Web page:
In our previous blog posts “What Your Hemline Says About You” and “Teaching Self Respect Through Clothing Choices”, we discussed how the world makes assumptions about us from our clothing choices and how the way we dress communicates the way we feel about ourselves to the world. Does this hold true for the tattoos we put on our body?
Tattoos have been around for thousands of years, dating back to Neolithic times, used for healing (like acupuncture) and to show status, religious beliefs, or declare your love. Today tattoos are also used to decorate the body, show allegiance to a group, or as a form of artistic expression. Reality shows LA Ink and NY Ink have helped make getting tattoos commonplace. It’s no longer just motorcycle club members and prison inmates who have tattoos. Mothers, fathers, sisters, brothers, even grandparents are all stepping into the tattoo parlor to get inked. Approximately 36% of US adults age 18 – 25 have at least one tattoo, and 40% of US adults between ages 26 – 40. That’s 45 million people, just in the US. That’s a lot of ink!
Consider Rico Genest, who starred in a commercial for Dermablend: www.youtube.com/watch?v=KtUUOxskTA0
At the beginning of the video, Rico looks like your average guy. Does your impression of him change once the make-up is removed and his tattoos are shown? Although this is an extreme case, and not everyone would consider getting their entire body inked with such harsh tattoos, Rico’s story makes us confront our own reactions and helps us experience how others might see us.
Think before you ink. Don’t rush out to get that tat the minute you’re of legal age. Of the tattoo regretters, 45% got inked between 18-25. And while tattoos can be removed, at present it’s an expensive, moderately painful (depending on your tolerance), multiple visit, laser surgery procedure with some risk of scarring, and the chance of incomplete removal of the pigments. Ouch!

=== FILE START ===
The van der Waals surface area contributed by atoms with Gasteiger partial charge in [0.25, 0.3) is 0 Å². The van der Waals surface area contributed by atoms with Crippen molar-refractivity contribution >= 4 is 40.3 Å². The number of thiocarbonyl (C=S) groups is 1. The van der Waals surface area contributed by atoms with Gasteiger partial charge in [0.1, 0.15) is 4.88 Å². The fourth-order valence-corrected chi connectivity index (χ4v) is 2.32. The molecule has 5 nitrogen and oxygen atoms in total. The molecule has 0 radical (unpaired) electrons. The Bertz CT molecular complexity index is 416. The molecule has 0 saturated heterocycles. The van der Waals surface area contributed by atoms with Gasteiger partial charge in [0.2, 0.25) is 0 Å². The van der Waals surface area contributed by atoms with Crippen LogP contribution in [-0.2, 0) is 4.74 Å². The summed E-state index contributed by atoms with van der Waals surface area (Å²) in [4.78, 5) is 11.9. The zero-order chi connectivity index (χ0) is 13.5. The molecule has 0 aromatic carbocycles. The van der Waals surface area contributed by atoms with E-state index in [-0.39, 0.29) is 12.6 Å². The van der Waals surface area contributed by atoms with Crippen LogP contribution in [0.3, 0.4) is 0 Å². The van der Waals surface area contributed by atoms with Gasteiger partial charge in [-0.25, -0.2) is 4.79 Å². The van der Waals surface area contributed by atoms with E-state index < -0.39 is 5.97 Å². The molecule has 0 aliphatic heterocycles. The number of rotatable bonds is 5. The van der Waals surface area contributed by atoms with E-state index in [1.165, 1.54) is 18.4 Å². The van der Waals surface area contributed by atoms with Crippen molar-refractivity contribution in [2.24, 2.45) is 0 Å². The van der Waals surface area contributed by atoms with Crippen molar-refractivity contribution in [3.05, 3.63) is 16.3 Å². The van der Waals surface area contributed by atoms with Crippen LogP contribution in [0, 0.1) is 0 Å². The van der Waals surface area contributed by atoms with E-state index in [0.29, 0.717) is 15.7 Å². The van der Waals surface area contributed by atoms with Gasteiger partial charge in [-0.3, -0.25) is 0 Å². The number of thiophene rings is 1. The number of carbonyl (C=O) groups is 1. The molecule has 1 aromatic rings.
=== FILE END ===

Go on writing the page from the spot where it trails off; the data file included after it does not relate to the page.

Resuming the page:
Pick a tattoo that has personal meaning for you. Heather, who has been involved with the Girl Guides for 20 years, got a trefoil, symbol of the Girl Guides, inked on her head, demonstrating her deep love and affection for the Guides. Some loved it, some not (predictably, a few parents of her young guides weren’t so keen). Here’s the story:
Consider the long-term aspects of getting a tattoo? Will you still love your dolphin, star, flower, or dagger piercing the heart tattoo in 10, 20, or 40 years? A recent survey showed that nearly a third of the people regretted getting a tattoo, especially those done on the upper body:
Decide on the tattoo placement. Do you want it always visible or in an area that can be covered up? Although you might not be thinking about it right now, you will eventually be hanging out with grandma, heading out for school and job interviews, and even meeting future in-laws. In the distant future, imagine what your kids might think of that dragon tat curling up your neck!
Whatever your age or stage of life, give yourself the time to learn more, consider your options, and make your best choice.
Tattoo Statistics: www.statisticbrain.com/tattoo-statistics/
History of Tattoos: www.smithsonianmag.com/history-archaeology/tattoo.html
Girls’ Respect Groups: An after-school program for middle and high school girls used in the US, Canada, and 30+ countries worldwide, GRG encourages girls and young women to show respect for self and others in everyday life choices. www.GirlsRespectGroups.com